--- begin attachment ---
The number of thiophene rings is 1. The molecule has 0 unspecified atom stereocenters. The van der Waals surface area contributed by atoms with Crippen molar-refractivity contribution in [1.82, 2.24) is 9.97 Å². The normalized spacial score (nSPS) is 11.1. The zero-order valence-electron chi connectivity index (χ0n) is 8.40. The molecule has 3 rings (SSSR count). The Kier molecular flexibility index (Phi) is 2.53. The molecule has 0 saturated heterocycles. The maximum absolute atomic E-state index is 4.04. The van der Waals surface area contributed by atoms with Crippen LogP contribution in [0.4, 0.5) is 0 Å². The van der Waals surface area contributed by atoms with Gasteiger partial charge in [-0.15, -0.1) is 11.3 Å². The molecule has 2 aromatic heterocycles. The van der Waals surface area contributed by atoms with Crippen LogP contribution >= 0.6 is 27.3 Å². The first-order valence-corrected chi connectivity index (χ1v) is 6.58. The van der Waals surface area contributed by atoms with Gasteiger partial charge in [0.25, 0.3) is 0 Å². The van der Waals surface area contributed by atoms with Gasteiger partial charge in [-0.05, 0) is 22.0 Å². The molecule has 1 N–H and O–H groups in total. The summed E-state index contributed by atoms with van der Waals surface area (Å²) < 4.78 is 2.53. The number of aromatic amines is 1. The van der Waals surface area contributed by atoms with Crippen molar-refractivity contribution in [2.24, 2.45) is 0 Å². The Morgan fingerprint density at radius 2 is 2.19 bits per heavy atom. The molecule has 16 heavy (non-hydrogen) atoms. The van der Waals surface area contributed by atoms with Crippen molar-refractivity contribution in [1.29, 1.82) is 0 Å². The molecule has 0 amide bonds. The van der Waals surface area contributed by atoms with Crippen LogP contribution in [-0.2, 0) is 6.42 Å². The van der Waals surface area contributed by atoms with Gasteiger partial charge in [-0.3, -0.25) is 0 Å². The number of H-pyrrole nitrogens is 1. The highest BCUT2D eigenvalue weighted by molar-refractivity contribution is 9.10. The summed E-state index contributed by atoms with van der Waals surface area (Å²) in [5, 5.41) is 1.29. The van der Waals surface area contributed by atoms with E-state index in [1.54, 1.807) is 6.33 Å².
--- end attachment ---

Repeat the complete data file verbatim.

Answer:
The number of thiophene rings is 1. The molecule has 0 unspecified atom stereocenters. The van der Waals surface area contributed by atoms with Crippen molar-refractivity contribution in [1.82, 2.24) is 9.97 Å². The normalized spacial score (nSPS) is 11.1. The zero-order valence-electron chi connectivity index (χ0n) is 8.40. The molecule has 3 rings (SSSR count). The Kier molecular flexibility index (Phi) is 2.53. The molecule has 0 saturated heterocycles. The maximum absolute atomic E-state index is 4.04. The van der Waals surface area contributed by atoms with Crippen LogP contribution in [0.4, 0.5) is 0 Å². The van der Waals surface area contributed by atoms with Gasteiger partial charge in [-0.15, -0.1) is 11.3 Å². The molecule has 2 aromatic heterocycles. The van der Waals surface area contributed by atoms with Crippen LogP contribution >= 0.6 is 27.3 Å². The first-order valence-corrected chi connectivity index (χ1v) is 6.58. The van der Waals surface area contributed by atoms with Gasteiger partial charge in [0.25, 0.3) is 0 Å². The van der Waals surface area contributed by atoms with Gasteiger partial charge in [-0.05, 0) is 22.0 Å². The molecule has 1 N–H and O–H groups in total. The summed E-state index contributed by atoms with van der Waals surface area (Å²) < 4.78 is 2.53. The number of aromatic amines is 1. The van der Waals surface area contributed by atoms with Crippen molar-refractivity contribution in [2.24, 2.45) is 0 Å². The Morgan fingerprint density at radius 2 is 2.19 bits per heavy atom. The molecule has 16 heavy (non-hydrogen) atoms. The van der Waals surface area contributed by atoms with Crippen molar-refractivity contribution in [1.29, 1.82) is 0 Å². The molecule has 0 amide bonds. The van der Waals surface area contributed by atoms with Crippen LogP contribution in [-0.2, 0) is 6.42 Å². The van der Waals surface area contributed by atoms with Gasteiger partial charge in [-0.3, -0.25) is 0 Å². The number of H-pyrrole nitrogens is 1. The highest BCUT2D eigenvalue weighted by molar-refractivity contribution is 9.10. The summed E-state index contributed by atoms with van der Waals surface area (Å²) in [5, 5.41) is 1.29. The van der Waals surface area contributed by atoms with E-state index in [1.54, 1.807) is 6.33 Å².